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Steve Elliott wanted a simple, cheap way to monitor uptime for his websites. He found most off-the-shelf tooling to either be too complex or too costly. This lead him to build Checkless, a serverless tool that can monitor sites for uptime via ping-based checks and depending on your usage can potentially be free to use. Elliott has provided a detailed step-by-step guide for installing and configuring Checkless on his blog.
InfoQ: What is Checkless?
Steve Elliott: Checkless is a simple tool to help you make sure that your site is working, and if it isn’t notify you immediately. Designed to do a simple job, and do it cheaply (if not for free), it started off as a basic, personal project, but several people on Twitter showed interest so I wanted to make it easier to use. The interest also revealed there was more demand for doing this on Serverless platforms than I had anticipated.
InfoQ: What prompted you to create Checkless when there are already tools that perform ping-based checks?
Elliott: I needed to monitor some personal websites, preferably without adding additional cost. I had used a range of commercial uptime monitors and open source monitoring platforms before, but all those required you to pay for them as a service or pay for infrastructure.
For my requirement to cheaply (preferably free) check that my sites were up, those tools all seemed excessive. Knowing that serverless can provide a cost effective way of executing code for only the time required, it seemed like a good match.
InfoQ: What challenges did you find implementing Checkless as a Serverless tool?
Elliott: The biggest challenge by far was implementing multi-region support. I used the serverless framework to begin with and it was a massive help with deployment but it is geared to support a single region – or deploying the same application across multiple regions. I built a CLI tool for Checkless, this takes a YAML configuration file and expands it out into one or more serverless configuration files. Using a tool such as CircleCI or Travis you can then automatically deploy the site checks.
Past the multi region challenges, Checkless was very much a learning experience with serverless programming and AWS Lambda. It can be challenging to start off in terms of what the best approach is or how to best structure code make sure you minimise cost. A lot of this was solved with trial and error, but certain aspects still seem harder than they should be – primarily testing and monitoring.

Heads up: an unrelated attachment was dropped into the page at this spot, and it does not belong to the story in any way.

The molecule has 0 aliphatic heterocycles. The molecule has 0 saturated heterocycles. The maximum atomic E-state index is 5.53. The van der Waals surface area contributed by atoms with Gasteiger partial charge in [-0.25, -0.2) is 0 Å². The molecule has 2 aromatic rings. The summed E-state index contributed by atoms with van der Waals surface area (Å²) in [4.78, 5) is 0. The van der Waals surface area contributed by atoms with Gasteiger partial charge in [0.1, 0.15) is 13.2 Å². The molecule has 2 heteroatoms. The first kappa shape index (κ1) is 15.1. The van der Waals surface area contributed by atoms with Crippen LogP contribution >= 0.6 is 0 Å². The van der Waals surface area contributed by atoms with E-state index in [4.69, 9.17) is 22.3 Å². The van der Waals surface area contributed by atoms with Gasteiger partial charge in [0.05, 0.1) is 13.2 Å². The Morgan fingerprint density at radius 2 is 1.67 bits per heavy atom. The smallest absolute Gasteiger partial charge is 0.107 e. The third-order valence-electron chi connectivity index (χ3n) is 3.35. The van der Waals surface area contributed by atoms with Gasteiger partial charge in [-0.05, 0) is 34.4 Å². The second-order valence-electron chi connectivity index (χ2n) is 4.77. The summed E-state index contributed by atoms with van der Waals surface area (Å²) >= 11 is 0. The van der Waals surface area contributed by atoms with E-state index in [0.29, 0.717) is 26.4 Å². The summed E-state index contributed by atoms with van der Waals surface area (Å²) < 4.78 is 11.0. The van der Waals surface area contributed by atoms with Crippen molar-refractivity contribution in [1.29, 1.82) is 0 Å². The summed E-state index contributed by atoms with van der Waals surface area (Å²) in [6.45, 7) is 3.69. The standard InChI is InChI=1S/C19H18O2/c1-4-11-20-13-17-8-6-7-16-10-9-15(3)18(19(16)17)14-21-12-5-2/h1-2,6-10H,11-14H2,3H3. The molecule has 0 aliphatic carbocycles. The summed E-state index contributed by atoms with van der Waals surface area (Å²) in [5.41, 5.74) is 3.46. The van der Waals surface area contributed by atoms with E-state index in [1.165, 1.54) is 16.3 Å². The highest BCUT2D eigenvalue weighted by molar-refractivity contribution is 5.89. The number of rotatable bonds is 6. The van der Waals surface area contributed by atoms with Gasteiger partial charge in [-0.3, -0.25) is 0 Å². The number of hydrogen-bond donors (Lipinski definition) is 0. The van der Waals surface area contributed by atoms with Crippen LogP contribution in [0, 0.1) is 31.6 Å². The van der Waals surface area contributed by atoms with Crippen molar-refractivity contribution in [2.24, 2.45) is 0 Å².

InfoQ: What limitations or feature gaps does Checkless have?
Elliott: Checkless is designed to be as simple as possible, so it’s alerting is quite simplistic. It currently supports notifying via email and Slack. Using either you can set up some reasonable notifications, but for more flexibility, sending to webhooks would allow notifications via services such as Pager Duty or VictorOps.
Past this Checkless currently only matches HTTP status codes. To cover more use cases it’d be great to expand this to checking the response body of the site checks as well. My main concern is how to introduce these features without increasing configuration/setup complexity.
InfoQ: Are you looking for community contributions? Where would be a good place for someone to start contributing?
Elliott: I would definitely love to have others get involved, so far it’s been a personal project, but if anyone wanted to contribute then I’d encourage them to get in contact via Twitter or Github. It’d be a great help to hear what other people’s requirements are, whether Checkless works for them, or if there are missing features. A lot of the work I’ve done with the CLI was to make the experience of setting Checkless up much easier, so feedback on that would also be greatly appreciated.
InfoQ: What is on the roadmap for future improvements and features?
Elliott: My chief goal is that Checkless stays simple and cheap/free to use. However, with that in mind, I do have some features I’d like to see added:
- More options for wiring up notification channels
- Asserting the content of the checks and not just the response status code
- Multi-cloud provider support: this would allow for checking from different networks, as well as allowing the use of multiple free tiers (where available).
- More triggers: Slack seems an obvious choice, but for my own interest I’m interested in triggering via Alexa and other similar devices: “Alexa check my site is up” would be a cool feature.
That’s quite a bit, and it’s key for me that Checkless stays simple and free to use, so the real challenge is to introduce new functionality without compromising either of those principles.
More information about Checkless can be found in the project’s GitHub repository.